But let's cut right through it: this wasn't physical restraint, it wasn't a matter of being locked in a strait jacket. This was disassociation, that unique hallmark of a DXM trip where the boundaries between mind, body, and setting blur, then disintegrate altogether. I couldn't move, not because of some physiological chain but because I was no longer solely in my body. I was also above it, outside it, hovering like a disembodied entity, like smoke rising to join other wisps in the ceiling's asbestos-laden tapestry. It was as if my physical form was tied to the couch, but my consciousness? Well, it had slipped the leash. I was in the liminal space where the concept of the spiral fractures and falters. It can't fully encapsulate the experience of gazing both inward and outward, of being both the observer and the observed.

It's an experience that defies linguistic encapsulation. How can one describe the sensation of tickling one's own brain? How can one articulate being a spectator of oneself, as if astrally projected, witnessing one's body engage with the visuals of a classic film? I was both the viewer and the viewed, and I saw the spirals on the screen from multiple angles—from my own eyes, from above, from somewhere indefinable. Don't ask me how, for I could not know; we cannot know.

The film continued its somber procession across the screen, now accompanied by the roaring doom metal anthem "Saturnine" by Electric Wizard. Yet, despite the enveloping audiovisual experience, my awareness had shifted. I found myself spiraling. Spiraling in thought, spiraling in consciousness, spiraling toward an understanding that was always just out of reach, always just around the next curve. The spirals—those ancient, omnipresent symbols—were no longer confined to the frame of the film. They had transcended celluloid and were now haunting my very psyche. What remained consistent in this shifting reality was the spiral. It whispered through the entire scenario, a reoccurring motif that seemed to deepen in meaning with each reappearance. It was as if the universe, or whatever lies beyond our material comprehension, was attempting to communicate in an arcane script—an unknowable syntax scripted in curling, sigilating lines.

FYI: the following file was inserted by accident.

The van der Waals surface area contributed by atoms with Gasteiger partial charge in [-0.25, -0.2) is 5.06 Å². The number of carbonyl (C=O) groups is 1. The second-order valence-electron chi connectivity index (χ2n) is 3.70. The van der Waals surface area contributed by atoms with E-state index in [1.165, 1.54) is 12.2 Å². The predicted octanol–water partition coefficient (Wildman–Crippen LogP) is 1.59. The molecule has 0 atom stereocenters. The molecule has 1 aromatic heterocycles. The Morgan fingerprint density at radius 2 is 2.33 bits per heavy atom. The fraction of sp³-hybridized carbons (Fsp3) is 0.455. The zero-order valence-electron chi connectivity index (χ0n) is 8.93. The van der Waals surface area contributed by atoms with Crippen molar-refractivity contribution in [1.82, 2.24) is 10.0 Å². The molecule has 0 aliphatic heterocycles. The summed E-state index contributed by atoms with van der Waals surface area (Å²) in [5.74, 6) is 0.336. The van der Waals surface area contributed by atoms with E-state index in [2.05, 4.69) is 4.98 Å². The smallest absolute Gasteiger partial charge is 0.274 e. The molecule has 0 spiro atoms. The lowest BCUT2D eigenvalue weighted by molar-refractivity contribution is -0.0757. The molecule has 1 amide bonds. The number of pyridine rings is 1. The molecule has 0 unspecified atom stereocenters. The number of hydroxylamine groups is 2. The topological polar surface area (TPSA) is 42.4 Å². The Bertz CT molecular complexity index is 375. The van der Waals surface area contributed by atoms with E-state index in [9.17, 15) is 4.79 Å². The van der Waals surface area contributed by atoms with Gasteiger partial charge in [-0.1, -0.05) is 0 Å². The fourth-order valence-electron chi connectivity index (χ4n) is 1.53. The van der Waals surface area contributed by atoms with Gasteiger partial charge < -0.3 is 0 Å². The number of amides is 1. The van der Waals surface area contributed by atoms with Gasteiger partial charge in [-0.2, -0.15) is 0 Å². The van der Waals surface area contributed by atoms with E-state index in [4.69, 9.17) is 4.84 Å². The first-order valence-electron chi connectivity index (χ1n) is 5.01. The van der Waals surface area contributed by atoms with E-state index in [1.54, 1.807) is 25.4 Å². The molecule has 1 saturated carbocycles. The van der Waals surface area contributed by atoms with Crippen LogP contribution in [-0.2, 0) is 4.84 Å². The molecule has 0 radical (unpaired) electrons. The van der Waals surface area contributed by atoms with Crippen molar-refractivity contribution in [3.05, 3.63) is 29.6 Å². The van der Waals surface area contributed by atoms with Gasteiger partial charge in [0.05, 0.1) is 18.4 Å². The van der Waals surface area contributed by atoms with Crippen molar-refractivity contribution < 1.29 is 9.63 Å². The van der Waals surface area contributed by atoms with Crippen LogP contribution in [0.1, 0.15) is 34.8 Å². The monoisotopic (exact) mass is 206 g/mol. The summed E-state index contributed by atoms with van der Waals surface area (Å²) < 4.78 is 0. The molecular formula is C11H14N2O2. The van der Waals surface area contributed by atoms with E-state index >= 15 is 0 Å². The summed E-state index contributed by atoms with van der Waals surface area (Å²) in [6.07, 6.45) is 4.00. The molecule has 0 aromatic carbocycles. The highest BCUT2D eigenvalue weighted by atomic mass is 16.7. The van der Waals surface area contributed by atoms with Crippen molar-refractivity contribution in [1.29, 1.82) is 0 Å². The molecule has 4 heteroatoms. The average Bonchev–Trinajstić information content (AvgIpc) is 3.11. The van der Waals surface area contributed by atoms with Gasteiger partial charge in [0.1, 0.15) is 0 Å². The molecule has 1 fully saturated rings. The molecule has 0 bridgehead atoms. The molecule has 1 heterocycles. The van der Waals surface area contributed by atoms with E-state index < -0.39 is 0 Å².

Imagine smoke from a blunt curling upward, but instead of dissipating, it forms a tangible spiral, thickening and solidifying. It becomes a question mark of cosmic proportions, enticing you to grapple with its inexplicable nature. That spiral was what beckoned from beyond the veil. It was the sign language of the abyss, ineffable and unnerving. It's like stepping off a precipice and finding that you keep falling, not toward a definitive bottom, but into a void that continually redefines itself with each passing second.

I was in a state of body lock, yes, but my mind was anything but locked. It was roaming far and wide, bound not by physical limitations but only by the confines of existential questioning. The spiral and I had an uncanny dialogue, a discourse without words, bound by the spectral gravity of curiosity and wonder. It was a dance around the unknowable, a waltz through the unfathomable. In that moment, I felt myself both disintegrate and coalesce, much like the tendrils of smoke that had wafted into my inner sanctum. I could feel the abyss, not just staring back, but whispering in a language so arcane that it could only be sensed, not heard. Its hands—effervescent and shadowy—were signing messages, cosmos provisos from beyond the veil of understanding.

To say the least, the robotrip, much like the spiral, is a pathway that leads to labyrinthine corridors of the self and the universe. It is an invitation to plunge deeper, to descend while ascending, to find meaning in paradox. There, at the 4th Plateau, at the edge of understanding, the spiral seemed to both beckon and mock, daring me to fathom its depths while coyly admitting its own unfathomable nature. It was a dialectic of horror and wonder, of apprehension and enlightenment.

So there it is—my descent and ascent, my journey through the spiral and into the beyond, all from the constraints of a worn, brown couch in a room drenched in moonlight and scented with the bitter remnants of chemical experiments gone awry. The spirals continue to haunt, but I embrace them as touchstones in a universe that is both astonishingly complex and tantalizingly elusive. It's the final question mark at the end of life's sentence, ever twisting, ever perplexing, and infinitely enigmatic. The beauty—and the horror—of the spiral is that it never really ends. It beckons you toward a center that doesn't exist, luring you ever deeper into its eldritch swirl.